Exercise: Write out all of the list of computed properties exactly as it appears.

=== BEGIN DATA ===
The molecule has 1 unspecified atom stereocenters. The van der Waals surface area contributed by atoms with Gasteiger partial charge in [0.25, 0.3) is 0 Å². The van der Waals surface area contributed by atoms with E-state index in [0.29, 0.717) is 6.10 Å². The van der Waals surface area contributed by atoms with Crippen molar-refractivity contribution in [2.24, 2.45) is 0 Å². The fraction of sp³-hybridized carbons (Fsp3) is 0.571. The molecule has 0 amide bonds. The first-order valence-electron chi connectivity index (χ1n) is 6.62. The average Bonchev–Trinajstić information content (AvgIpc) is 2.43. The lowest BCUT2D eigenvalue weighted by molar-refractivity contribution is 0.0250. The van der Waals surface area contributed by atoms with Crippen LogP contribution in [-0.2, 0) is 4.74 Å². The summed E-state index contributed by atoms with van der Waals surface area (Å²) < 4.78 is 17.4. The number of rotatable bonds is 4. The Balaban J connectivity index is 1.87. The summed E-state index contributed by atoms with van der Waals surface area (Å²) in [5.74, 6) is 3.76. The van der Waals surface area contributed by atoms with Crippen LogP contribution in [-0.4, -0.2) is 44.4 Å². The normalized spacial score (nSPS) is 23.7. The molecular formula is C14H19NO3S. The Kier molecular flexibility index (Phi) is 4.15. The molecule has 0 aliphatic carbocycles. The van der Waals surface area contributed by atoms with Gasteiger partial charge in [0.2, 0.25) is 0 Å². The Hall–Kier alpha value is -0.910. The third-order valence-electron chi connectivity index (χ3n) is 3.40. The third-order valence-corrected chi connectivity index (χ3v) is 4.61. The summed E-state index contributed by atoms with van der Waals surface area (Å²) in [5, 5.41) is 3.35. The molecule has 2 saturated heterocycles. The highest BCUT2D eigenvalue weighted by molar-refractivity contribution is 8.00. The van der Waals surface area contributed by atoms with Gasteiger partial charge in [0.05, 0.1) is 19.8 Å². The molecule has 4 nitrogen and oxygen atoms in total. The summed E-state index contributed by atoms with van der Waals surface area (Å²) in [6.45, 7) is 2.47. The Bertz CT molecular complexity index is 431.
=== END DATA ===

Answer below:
The molecule has 1 unspecified atom stereocenters. The van der Waals surface area contributed by atoms with Gasteiger partial charge in [0.25, 0.3) is 0 Å². The van der Waals surface area contributed by atoms with E-state index in [0.29, 0.717) is 6.10 Å². The van der Waals surface area contributed by atoms with Crippen molar-refractivity contribution in [2.24, 2.45) is 0 Å². The fraction of sp³-hybridized carbons (Fsp3) is 0.571. The molecule has 0 amide bonds. The first-order valence-electron chi connectivity index (χ1n) is 6.62. The average Bonchev–Trinajstić information content (AvgIpc) is 2.43. The lowest BCUT2D eigenvalue weighted by molar-refractivity contribution is 0.0250. The van der Waals surface area contributed by atoms with Crippen LogP contribution in [-0.2, 0) is 4.74 Å². The summed E-state index contributed by atoms with van der Waals surface area (Å²) < 4.78 is 17.4. The number of rotatable bonds is 4. The Balaban J connectivity index is 1.87. The summed E-state index contributed by atoms with van der Waals surface area (Å²) in [5.74, 6) is 3.76. The van der Waals surface area contributed by atoms with Crippen LogP contribution in [-0.4, -0.2) is 44.4 Å². The normalized spacial score (nSPS) is 23.7. The molecular formula is C14H19NO3S. The Kier molecular flexibility index (Phi) is 4.15. The molecule has 0 aliphatic carbocycles. The van der Waals surface area contributed by atoms with Gasteiger partial charge in [0.2, 0.25) is 0 Å². The Hall–Kier alpha value is -0.910. The third-order valence-electron chi connectivity index (χ3n) is 3.40. The third-order valence-corrected chi connectivity index (χ3v) is 4.61. The summed E-state index contributed by atoms with van der Waals surface area (Å²) in [5, 5.41) is 3.35. The molecule has 2 saturated heterocycles. The highest BCUT2D eigenvalue weighted by molar-refractivity contribution is 8.00. The van der Waals surface area contributed by atoms with Gasteiger partial charge in [0.05, 0.1) is 19.8 Å². The molecule has 4 nitrogen and oxygen atoms in total. The summed E-state index contributed by atoms with van der Waals surface area (Å²) in [6.45, 7) is 2.47. The Bertz CT molecular complexity index is 431.